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Time to Sharpen the Saw?

During this unwanted extra period of home working, where a vaccine programme is tantalisingly close yet still far away, we all know we must still pace ourselves for the long cold nights that lie ahead.

Author: Dr Mark Pegg, Director, Chalfont Associates

One area I feel strongly can help you stay positive and boost your own mental health is to use this challenging time to work on your skills – grow new ones, refresh old ones or even re-skill to change direction at work and in life.

First consider your context.  How has home working actually affected you?  Office for National Statistics data show you are keeping good company - some 35% of workers were still working entirely from home before the 2 nd lockdown and a further 20% were at home for part of the week. Although 65% of employers expect workers to return to the office after the pandemic, another 20% expect they will continue home working in the longer term.  Productivity during home working has not been much affected – a recent survey showed 37%  of employers said it made no difference, 29% said it actually improved and only 6% said it had markedly fallen.  That is not to say this new world is without real challenges which may be affecting you too.  The Bank of England’s Chief Economist Andy Haldane fears it is reducing his capacity for creative thought: ‘social capital’ is being lost, ‘creative sparks’ are being ‘dampened’.  Recent Institute of Personnel and Development surveys point to many concerns about the human impacts of the shift to remote working - around future motivation and engagement, interaction and co-operation and the ability to monitor performance effectively.

So how do you keep the creative and innovative juices flowing and stay motivated?  What resources can you call on to stay positive, build confidence, look after your mental health and keep a sense of purpose? How do you use your time well when you can’t travel, can’t go out, can’t hang out with friends, can’t see family and can’t do many of the very things you do best?

You could spend more time chilling and watching box sets, but my strong recommendation is to use at least some quality time to ‘sharpen the saw’ as guru Stephen Covey once called it.  Use the time saved commuting for YOU, use time wisely to prepare to take on the brave new world after Covid-19.  It has never been easier to study – hugely accessible, no more boring lessons, it should be fun: bitesize, lively, absorbable.  It should focus your mind, stimulate your curiosity, build self-awareness and equip you intellectually and emotionally for what is to come.  It could be part of a radical step to prepare for a new career path – many of us are thinking how they will fit in with a quite different post-pandemic job market - or simply about personal or professional improvement.  You are never the finished article, it’s a great time to refresh, get up-to-date, hone core skills, strengthen your weak points, build on your strong points – aim to be better at what you do.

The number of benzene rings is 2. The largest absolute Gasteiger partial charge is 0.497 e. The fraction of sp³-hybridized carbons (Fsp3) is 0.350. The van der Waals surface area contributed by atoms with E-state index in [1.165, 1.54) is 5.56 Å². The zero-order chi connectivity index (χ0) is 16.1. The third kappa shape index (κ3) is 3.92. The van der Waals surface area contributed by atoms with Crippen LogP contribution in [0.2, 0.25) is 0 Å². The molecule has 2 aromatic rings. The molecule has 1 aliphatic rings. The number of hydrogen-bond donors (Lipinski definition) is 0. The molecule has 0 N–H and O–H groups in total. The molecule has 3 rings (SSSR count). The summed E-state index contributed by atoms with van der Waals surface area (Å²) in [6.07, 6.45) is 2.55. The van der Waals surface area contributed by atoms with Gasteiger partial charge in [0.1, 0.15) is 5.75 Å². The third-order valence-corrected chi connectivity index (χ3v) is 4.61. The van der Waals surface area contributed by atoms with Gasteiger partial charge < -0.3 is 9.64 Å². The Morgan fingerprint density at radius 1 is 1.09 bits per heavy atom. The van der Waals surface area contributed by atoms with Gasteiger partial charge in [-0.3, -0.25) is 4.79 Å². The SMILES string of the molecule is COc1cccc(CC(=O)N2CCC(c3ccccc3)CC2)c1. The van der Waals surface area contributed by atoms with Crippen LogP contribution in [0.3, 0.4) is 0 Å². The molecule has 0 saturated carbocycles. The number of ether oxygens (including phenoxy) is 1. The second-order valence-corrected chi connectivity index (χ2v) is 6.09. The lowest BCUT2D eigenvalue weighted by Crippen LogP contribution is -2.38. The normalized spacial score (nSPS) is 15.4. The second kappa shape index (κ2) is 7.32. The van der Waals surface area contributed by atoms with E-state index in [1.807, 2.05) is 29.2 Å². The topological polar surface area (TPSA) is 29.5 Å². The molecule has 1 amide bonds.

So, what are others doing? In my day job, I teach in business schools and listen closely to the kind of things clients ask for.  What do they say they want more of, do differently or do afresh compared to a year ago before Covid-19 had even been heard of?  They don’t want long programmes: they want masterclasses, the essentials – short, sharp, bite-size, two hours, high impact, live streaming, interactive, pushing online to its limits – absorbable, memorable and mindset changing - insightful thinking to extend and upgrade their skills.

They definitely want more on virtual and digital: more help communicating and presenting better online – no surprise there!  They want insights on making a bigger impact, working more skilfully with teams they do not meet and, inevitably, on working together more effectively to perform better over distance.  They want more on the best ways to use social media to develop their marketing and promotion skills: to maximise their hitting power.  They want to upgrade their skills to create innovative and imaginative ways of working, to leverage their place in the online world they see dominating the post-pandemic new normal.

There is also strong demand for more personal skill development – on building resilience, handling uncertainty better, on holding difficult conversations in a brutally challenging business environment.  They want to learn new tools and techniques to complement their old armoury of face-to-face skills.    

Finally, many are resetting their planning and strategizing processes.  They are changing their culture to meet a future dominated by online business with quite different customer and colleague relationships.  Many clients have had a lot of time to think deeply about the life they want to lead and the sort of business model they want to build.  They often envisage a vastly different, greener, more sustainable future. In many conversations with clients, I hear how home working has meant spending more time with their children (including the challenge of home schooling!) and the silence of the lockdown has greatly increased their awareness of the natural world. It has made them reflect a great deal more about the world they want the next generation to inherit.    

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